Objective: Several modifications for increasing the efficacy and safety of the minimally invasive surgery (Nuss procedure) for repair of pectus excavatum in pediatric patients were presented. In this study, we apply a modified bilateral thoracoscopic approach to adapt the Nuss procedure to adult patients.
Methods: We prospectively included all adult patients with pectus excavatum corrected by modified bilateral thoracoscopy-assisted Nuss repair from July 2005 to December 2007. Technical modifications included patient positioning, surgical wounds designing, and routine use of the bilateral thoracoscopy viewing before and during mediastinal dissection. The endoscopic appearances and early complications were recorded.
Results: Ninety-six adult patients (80 men, 16 women) with a mean age of 24.5 years (18-42 years) were included. Six patients were repaired due to previous failed Ravitch procedure. Pleural, mediastinal adhesions or small aberrant vessels in the mediastinal pleura were found in 19 patients. Two pectus bars were inserted in 22 patients (22.9%). The median operative time is 80 min (range from 50 to 185 min). The blood loss was mostly less than 10 cc (83 in 96 patients). In early complications, pneumothorax occurred in one (1%) patient. There was no mediastinal injury, bleeding complications, or requirement of chest tube insertion postoperatively. The mean length of hospital stay was 7.2 days (range 5-13 days).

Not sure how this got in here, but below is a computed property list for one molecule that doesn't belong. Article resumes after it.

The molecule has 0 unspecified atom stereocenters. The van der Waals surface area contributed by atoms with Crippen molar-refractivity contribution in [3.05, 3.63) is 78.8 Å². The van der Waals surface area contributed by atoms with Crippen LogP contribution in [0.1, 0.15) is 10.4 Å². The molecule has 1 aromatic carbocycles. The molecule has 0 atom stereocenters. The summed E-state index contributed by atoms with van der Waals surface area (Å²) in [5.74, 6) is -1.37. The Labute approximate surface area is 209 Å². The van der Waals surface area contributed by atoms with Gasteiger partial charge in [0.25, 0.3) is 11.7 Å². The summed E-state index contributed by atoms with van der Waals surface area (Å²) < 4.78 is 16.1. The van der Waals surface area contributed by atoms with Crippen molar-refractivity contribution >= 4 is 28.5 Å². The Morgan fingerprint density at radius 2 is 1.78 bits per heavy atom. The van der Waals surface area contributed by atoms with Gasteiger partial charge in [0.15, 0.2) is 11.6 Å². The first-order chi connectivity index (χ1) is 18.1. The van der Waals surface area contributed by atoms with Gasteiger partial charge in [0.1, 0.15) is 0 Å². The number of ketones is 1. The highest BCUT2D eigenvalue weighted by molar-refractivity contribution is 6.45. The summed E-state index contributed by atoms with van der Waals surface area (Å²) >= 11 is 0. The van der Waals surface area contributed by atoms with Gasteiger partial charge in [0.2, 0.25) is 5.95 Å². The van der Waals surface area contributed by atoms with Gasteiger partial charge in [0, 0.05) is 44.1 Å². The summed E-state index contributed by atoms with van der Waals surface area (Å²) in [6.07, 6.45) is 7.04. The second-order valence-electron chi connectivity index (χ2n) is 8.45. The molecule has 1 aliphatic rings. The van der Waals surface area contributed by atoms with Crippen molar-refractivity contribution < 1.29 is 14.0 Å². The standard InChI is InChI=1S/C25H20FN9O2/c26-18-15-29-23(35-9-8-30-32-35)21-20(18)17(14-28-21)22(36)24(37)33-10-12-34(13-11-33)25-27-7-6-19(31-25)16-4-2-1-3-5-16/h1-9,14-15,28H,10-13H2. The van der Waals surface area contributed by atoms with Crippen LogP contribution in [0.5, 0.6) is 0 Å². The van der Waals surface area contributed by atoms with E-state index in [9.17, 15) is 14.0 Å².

Conclusions: The modified bilateral thoracoscopy-assisted Nuss repair for adult patients could eliminate the risk of cardiopulmonary injuries. It could allow direct inspections in mediastinum and facilitate mediastinal dissection, especially in patients with recurrence, history of previous thoracic procedure or double-bar insertion. Other methods for ensuring safety such as substernal dissection or elevation may be unnecessary.